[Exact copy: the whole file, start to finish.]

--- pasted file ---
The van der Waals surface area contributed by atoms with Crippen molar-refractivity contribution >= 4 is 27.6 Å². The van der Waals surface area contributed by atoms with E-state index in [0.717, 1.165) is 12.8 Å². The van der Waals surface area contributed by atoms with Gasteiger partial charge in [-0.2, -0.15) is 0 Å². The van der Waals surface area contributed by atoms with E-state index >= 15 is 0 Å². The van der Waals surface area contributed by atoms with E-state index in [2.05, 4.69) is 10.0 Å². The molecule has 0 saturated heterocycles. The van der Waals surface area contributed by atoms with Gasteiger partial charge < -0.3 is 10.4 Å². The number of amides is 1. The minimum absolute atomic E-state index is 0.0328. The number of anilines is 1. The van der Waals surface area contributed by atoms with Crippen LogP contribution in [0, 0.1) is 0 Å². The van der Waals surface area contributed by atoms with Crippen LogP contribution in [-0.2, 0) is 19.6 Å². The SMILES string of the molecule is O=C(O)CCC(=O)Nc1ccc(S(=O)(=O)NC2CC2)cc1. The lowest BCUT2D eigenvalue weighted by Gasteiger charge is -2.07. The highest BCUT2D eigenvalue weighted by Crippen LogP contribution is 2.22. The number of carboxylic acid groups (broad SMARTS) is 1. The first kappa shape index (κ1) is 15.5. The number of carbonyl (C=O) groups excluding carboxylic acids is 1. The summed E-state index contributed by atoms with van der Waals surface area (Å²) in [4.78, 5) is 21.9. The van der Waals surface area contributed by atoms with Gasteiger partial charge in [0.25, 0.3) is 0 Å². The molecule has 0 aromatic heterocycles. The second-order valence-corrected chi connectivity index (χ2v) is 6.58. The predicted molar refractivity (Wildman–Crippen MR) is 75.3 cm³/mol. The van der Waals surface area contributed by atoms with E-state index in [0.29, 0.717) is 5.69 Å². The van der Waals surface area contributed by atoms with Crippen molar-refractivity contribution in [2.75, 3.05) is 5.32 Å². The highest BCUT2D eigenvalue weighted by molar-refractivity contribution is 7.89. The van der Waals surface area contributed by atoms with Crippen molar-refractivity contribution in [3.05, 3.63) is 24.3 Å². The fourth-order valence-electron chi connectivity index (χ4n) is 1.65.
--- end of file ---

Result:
The van der Waals surface area contributed by atoms with Crippen molar-refractivity contribution >= 4 is 27.6 Å². The van der Waals surface area contributed by atoms with E-state index in [0.717, 1.165) is 12.8 Å². The van der Waals surface area contributed by atoms with Gasteiger partial charge in [-0.2, -0.15) is 0 Å². The van der Waals surface area contributed by atoms with E-state index >= 15 is 0 Å². The van der Waals surface area contributed by atoms with E-state index in [2.05, 4.69) is 10.0 Å². The molecule has 0 saturated heterocycles. The van der Waals surface area contributed by atoms with Gasteiger partial charge < -0.3 is 10.4 Å². The number of amides is 1. The minimum absolute atomic E-state index is 0.0328. The number of anilines is 1. The van der Waals surface area contributed by atoms with Crippen LogP contribution in [0, 0.1) is 0 Å². The van der Waals surface area contributed by atoms with Crippen LogP contribution in [-0.2, 0) is 19.6 Å². The SMILES string of the molecule is O=C(O)CCC(=O)Nc1ccc(S(=O)(=O)NC2CC2)cc1. The lowest BCUT2D eigenvalue weighted by Gasteiger charge is -2.07. The highest BCUT2D eigenvalue weighted by Crippen LogP contribution is 2.22. The number of carboxylic acid groups (broad SMARTS) is 1. The first kappa shape index (κ1) is 15.5. The number of carbonyl (C=O) groups excluding carboxylic acids is 1. The summed E-state index contributed by atoms with van der Waals surface area (Å²) in [4.78, 5) is 21.9. The van der Waals surface area contributed by atoms with Gasteiger partial charge in [0.25, 0.3) is 0 Å². The molecule has 0 aromatic heterocycles. The second-order valence-corrected chi connectivity index (χ2v) is 6.58. The predicted molar refractivity (Wildman–Crippen MR) is 75.3 cm³/mol. The van der Waals surface area contributed by atoms with E-state index in [0.29, 0.717) is 5.69 Å². The van der Waals surface area contributed by atoms with Crippen molar-refractivity contribution in [2.75, 3.05) is 5.32 Å². The highest BCUT2D eigenvalue weighted by molar-refractivity contribution is 7.89. The van der Waals surface area contributed by atoms with Crippen molar-refractivity contribution in [3.05, 3.63) is 24.3 Å². The fourth-order valence-electron chi connectivity index (χ4n) is 1.65.